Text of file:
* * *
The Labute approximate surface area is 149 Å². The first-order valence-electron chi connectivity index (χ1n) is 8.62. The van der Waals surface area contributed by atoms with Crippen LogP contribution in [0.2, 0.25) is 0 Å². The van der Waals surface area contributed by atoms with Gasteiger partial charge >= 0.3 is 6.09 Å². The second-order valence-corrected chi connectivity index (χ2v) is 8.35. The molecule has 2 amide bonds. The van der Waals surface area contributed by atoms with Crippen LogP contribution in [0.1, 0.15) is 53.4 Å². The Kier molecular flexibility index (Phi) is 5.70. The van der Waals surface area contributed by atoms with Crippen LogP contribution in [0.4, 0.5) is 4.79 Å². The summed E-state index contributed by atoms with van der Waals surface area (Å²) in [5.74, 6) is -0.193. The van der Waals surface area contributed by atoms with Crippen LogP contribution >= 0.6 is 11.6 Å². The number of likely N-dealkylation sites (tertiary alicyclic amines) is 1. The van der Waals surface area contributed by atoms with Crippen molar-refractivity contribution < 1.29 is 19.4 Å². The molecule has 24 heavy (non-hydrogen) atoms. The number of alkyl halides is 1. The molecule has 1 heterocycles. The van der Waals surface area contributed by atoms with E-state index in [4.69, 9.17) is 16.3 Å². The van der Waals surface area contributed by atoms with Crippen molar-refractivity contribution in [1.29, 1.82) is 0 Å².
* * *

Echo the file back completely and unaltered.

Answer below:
The Labute approximate surface area is 149 Å². The first-order valence-electron chi connectivity index (χ1n) is 8.62. The van der Waals surface area contributed by atoms with Crippen LogP contribution in [0.2, 0.25) is 0 Å². The van der Waals surface area contributed by atoms with Gasteiger partial charge >= 0.3 is 6.09 Å². The second-order valence-corrected chi connectivity index (χ2v) is 8.35. The molecule has 2 amide bonds. The van der Waals surface area contributed by atoms with Crippen LogP contribution in [0.1, 0.15) is 53.4 Å². The Kier molecular flexibility index (Phi) is 5.70. The van der Waals surface area contributed by atoms with Crippen LogP contribution in [0.4, 0.5) is 4.79 Å². The summed E-state index contributed by atoms with van der Waals surface area (Å²) in [5.74, 6) is -0.193. The van der Waals surface area contributed by atoms with Crippen LogP contribution >= 0.6 is 11.6 Å². The number of likely N-dealkylation sites (tertiary alicyclic amines) is 1. The van der Waals surface area contributed by atoms with Crippen molar-refractivity contribution < 1.29 is 19.4 Å². The molecule has 24 heavy (non-hydrogen) atoms. The number of alkyl halides is 1. The molecule has 1 heterocycles. The van der Waals surface area contributed by atoms with E-state index in [4.69, 9.17) is 16.3 Å². The van der Waals surface area contributed by atoms with Crippen molar-refractivity contribution in [1.29, 1.82) is 0 Å².